This week I'm working on the drawing pictured below. It measures 16x16", and I'm doing it this size specifically to fit a frame I've already got.
However, as I'm creating it, working on it each day, its making me realise that I much prefer working smaller. I've been pondering on why this is so, and I think there are two main reasons.
The first is that I simply get bored after a certain amount of time working on the same drawing, and as soon as I start feeling bored I've lost interest and just want to hurry up to get it finished as soon as possible, which isn't a good way of working.
The second reason is because I feel I lose the spontaneous, expressive marks when I work larger, as I'm trying to cover more of a bigger pieces of paper.
When I work small (my optimum size appears to be 8x8" or thereabouts) my work is at its best, it's most expressive and I get maximum enjoyment from its creation. They are invariably my most successful paintings, in terms of satisfaction in the creative process. It is probably no coincidence that I always prefer the smaller scaled work of other artists too, and most of the pictures hanging in my home are quite petite.
In a world that often shouts 'bigger is better', I'm gradually finding the courage as a an artist to go against this and make smaller scale art that his true to me and makes me happy!
If you've read this blog before or follow me on social media, you may have noticed that I'm occasionally brave enough to share my own poetry, in particular haiku, which I've had a long standing love of.
So, why do I write haiku poetry?
Because sometimes, despite the oft quoted "I found I could say things with color and shapes that I couldn't say any other way - things I had no words for.'' (Georgia O'Keefe) and 'a picture tells a thousand words', I think sometimes three lines of carefully chosen words just adds a little 'more'. Letters are not more than the scribbled ink lines of my drawings, or less than. They're just different. They exist together to create what is a whole piece of my art.
My poetry usually comes from a drawing I am working on, inspiring words hastily scribbled in a notebook as I work meticulously on an ink drawing. I don't even keep separate pens or sketchbooks any more. My ink pen is the same one I draw and write with and my sketchbook is also my notebook. Both with me nearly every second of every day.
Because, primarily I draw. Writing longer poetry would take up too much of my precious studio time. And I appreciate the traditional link between haiku and the natural world, because it's the natural world that inspires my art, therefore the natural world which inspires my writing. I love the conciseness of haiku, the strict 5-7-5 syllable form(as always, I find a bit of restriction strangely liberating) and the way words have to be chosen and edited with the utmost care. No word is wasted.
The words of poetry come alongside every drawn mark I make on the paper, words breathing life into a drawing and vice versa, inseparable.
I love the simplicity of ink drawing, just beautiful textured handmade paper and black ink.
Because of my gradual visual decline, I increasingly feel the need to make things simple. Pure black ink marks on white paper. Even through the silver spots are expanding and even through the colour blindness test score decreases every year, I can still create. Because when it comes down to it, creating is what my body, mind and soul has to do. My hand makes direct and firm contact with the paper with dark and instinctive marks, the black vividly clear against the stark white, even through silver spots. I stay firmly positive that I can carry on creating. That in itself is a miracle every day.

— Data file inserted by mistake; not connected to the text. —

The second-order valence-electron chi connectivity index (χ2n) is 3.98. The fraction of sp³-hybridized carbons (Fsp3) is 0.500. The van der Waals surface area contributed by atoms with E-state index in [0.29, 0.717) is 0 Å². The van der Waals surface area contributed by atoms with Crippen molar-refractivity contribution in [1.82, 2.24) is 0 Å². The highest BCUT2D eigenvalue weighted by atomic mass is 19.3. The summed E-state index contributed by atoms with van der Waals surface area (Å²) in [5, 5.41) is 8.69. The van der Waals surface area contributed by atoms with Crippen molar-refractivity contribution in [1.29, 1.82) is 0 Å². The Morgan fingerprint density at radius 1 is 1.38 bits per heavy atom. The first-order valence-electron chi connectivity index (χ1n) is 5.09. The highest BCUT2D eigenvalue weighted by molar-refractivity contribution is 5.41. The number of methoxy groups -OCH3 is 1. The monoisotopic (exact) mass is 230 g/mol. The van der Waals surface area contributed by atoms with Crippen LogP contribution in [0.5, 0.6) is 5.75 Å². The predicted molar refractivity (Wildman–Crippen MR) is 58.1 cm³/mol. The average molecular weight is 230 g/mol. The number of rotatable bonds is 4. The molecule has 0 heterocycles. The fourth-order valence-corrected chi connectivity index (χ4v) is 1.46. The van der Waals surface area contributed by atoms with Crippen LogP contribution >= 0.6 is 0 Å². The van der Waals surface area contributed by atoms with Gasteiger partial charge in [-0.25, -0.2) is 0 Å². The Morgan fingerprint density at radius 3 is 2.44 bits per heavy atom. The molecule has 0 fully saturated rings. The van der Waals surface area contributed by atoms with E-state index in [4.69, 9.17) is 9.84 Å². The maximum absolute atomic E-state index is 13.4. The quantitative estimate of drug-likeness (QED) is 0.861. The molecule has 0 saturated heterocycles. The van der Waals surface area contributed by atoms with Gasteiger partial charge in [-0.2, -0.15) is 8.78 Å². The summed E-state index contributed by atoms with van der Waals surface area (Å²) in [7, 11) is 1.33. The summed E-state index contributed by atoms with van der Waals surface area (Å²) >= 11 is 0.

I read a blog post recent written by artist Sarah Gillespie who had given up colour and oil painting to concentrate on making beautiful monochrome charcoal drawings (see www.sarahgillespie.co.uk). Sarah writes eloquently about how the process of creating had become almost depressing and inhibiting for her as she continually battled through endless colour and equipment choices every time she went into the studio. I can totally relate to this. Working without tone, without colour and with the barest minimum of materials is, strangely, extremely liberating. Focus can be placed on what is essential, and the process becomes deeper, more meditative when it is stripped bare.
Maybe I would have arrived at this point even if I didn't have macular degeneration. I will never know. But that's how I'm rolling now.
It's just me, an ink pen and the paper. Pure simplicity.
I thought I'd share a couple of tree sketches that I've done this week for the Inktober 2019 project.
I've always been fascinated by owls.
They are so rarely seen and I hear them almost as infrequently these days, yet their call is so instantly recognisable, almost magical and haunting.
I also like this old rhyme (unknown author)...
A wise old owl lived in an oak
The more he saw the less he spoke
The less he spoke the more he heard.
Why can't we all be like that wise old bird?
Yesterday, the 3rd October was the third day of Inktober, a month long daily ink drawing challenge, and National Poetry Day, so I felt inspired to combine the two.
I drew this garden Blackbird in my sketchbook...
Then I wrote this haiku in response...
with feathers night black
beady eye glows unblinking
tail cocked proud he sits
I liked the little sketchbook drawing so much that I wanted to create it as a framed piece.
This is the sketch...
It is one of the ancient oaks in the parkland grounds of Croft Castle in Herefordshire, England.
This is the ink drawing, also shown in its new handpainted frame. This piece will be part of a forthcoming solo exhibition I am doing - more on that soon.